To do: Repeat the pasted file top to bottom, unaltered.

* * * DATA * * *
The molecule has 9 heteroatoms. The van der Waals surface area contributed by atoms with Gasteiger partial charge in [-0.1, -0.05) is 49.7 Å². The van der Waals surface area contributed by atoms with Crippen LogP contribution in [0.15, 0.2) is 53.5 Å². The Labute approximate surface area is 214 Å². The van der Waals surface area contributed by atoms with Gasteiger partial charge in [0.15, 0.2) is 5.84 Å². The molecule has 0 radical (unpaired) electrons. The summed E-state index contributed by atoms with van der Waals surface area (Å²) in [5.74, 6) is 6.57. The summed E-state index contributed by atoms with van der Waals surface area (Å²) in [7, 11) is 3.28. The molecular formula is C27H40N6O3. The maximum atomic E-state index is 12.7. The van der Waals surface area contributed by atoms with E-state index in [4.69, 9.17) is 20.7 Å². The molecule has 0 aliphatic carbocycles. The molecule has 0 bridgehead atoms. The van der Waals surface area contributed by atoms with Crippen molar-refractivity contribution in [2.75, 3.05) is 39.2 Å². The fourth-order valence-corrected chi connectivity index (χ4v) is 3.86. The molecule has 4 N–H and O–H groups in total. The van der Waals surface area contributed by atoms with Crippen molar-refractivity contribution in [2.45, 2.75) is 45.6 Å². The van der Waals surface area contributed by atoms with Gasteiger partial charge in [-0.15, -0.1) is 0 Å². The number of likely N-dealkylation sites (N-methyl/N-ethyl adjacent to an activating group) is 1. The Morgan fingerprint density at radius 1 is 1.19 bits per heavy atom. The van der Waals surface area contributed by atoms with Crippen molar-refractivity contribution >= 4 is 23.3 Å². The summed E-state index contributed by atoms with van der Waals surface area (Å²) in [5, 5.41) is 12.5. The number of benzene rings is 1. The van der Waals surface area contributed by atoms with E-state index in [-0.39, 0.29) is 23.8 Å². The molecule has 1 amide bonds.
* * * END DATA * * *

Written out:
The molecule has 9 heteroatoms. The van der Waals surface area contributed by atoms with Gasteiger partial charge in [-0.1, -0.05) is 49.7 Å². The van der Waals surface area contributed by atoms with Crippen LogP contribution in [0.15, 0.2) is 53.5 Å². The Labute approximate surface area is 214 Å². The van der Waals surface area contributed by atoms with Gasteiger partial charge in [0.15, 0.2) is 5.84 Å². The molecule has 0 radical (unpaired) electrons. The summed E-state index contributed by atoms with van der Waals surface area (Å²) in [5.74, 6) is 6.57. The summed E-state index contributed by atoms with van der Waals surface area (Å²) in [7, 11) is 3.28. The molecular formula is C27H40N6O3. The maximum atomic E-state index is 12.7. The van der Waals surface area contributed by atoms with E-state index in [4.69, 9.17) is 20.7 Å². The molecule has 0 aliphatic carbocycles. The molecule has 0 bridgehead atoms. The van der Waals surface area contributed by atoms with Crippen molar-refractivity contribution in [2.75, 3.05) is 39.2 Å². The fourth-order valence-corrected chi connectivity index (χ4v) is 3.86. The molecule has 4 N–H and O–H groups in total. The van der Waals surface area contributed by atoms with Crippen molar-refractivity contribution in [2.45, 2.75) is 45.6 Å². The van der Waals surface area contributed by atoms with Gasteiger partial charge in [-0.15, -0.1) is 0 Å². The number of likely N-dealkylation sites (N-methyl/N-ethyl adjacent to an activating group) is 1. The Morgan fingerprint density at radius 1 is 1.19 bits per heavy atom. The van der Waals surface area contributed by atoms with Crippen molar-refractivity contribution >= 4 is 23.3 Å². The summed E-state index contributed by atoms with van der Waals surface area (Å²) in [5, 5.41) is 12.5. The number of benzene rings is 1. The van der Waals surface area contributed by atoms with E-state index in [-0.39, 0.29) is 23.8 Å². The molecule has 1 amide bonds.